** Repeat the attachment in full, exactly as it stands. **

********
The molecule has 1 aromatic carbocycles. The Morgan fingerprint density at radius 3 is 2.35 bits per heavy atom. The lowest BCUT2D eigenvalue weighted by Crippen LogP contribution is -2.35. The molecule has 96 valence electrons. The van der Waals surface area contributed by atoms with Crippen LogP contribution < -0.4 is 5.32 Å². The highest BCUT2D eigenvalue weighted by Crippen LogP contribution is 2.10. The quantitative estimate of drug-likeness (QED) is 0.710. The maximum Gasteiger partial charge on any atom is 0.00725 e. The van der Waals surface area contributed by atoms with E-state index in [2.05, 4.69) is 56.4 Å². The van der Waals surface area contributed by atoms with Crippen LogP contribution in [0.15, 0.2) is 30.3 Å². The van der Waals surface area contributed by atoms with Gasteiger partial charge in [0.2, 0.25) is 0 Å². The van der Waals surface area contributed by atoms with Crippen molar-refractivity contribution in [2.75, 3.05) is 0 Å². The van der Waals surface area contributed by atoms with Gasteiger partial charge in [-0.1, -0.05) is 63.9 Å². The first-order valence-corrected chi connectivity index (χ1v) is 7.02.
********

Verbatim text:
The molecule has 1 aromatic carbocycles. The Morgan fingerprint density at radius 3 is 2.35 bits per heavy atom. The lowest BCUT2D eigenvalue weighted by Crippen LogP contribution is -2.35. The molecule has 96 valence electrons. The van der Waals surface area contributed by atoms with Crippen LogP contribution < -0.4 is 5.32 Å². The highest BCUT2D eigenvalue weighted by Crippen LogP contribution is 2.10. The quantitative estimate of drug-likeness (QED) is 0.710. The maximum Gasteiger partial charge on any atom is 0.00725 e. The van der Waals surface area contributed by atoms with E-state index in [2.05, 4.69) is 56.4 Å². The van der Waals surface area contributed by atoms with Crippen LogP contribution in [0.15, 0.2) is 30.3 Å². The van der Waals surface area contributed by atoms with Gasteiger partial charge in [0.2, 0.25) is 0 Å². The van der Waals surface area contributed by atoms with Crippen molar-refractivity contribution in [2.75, 3.05) is 0 Å². The van der Waals surface area contributed by atoms with Gasteiger partial charge in [-0.1, -0.05) is 63.9 Å². The first-order valence-corrected chi connectivity index (χ1v) is 7.02.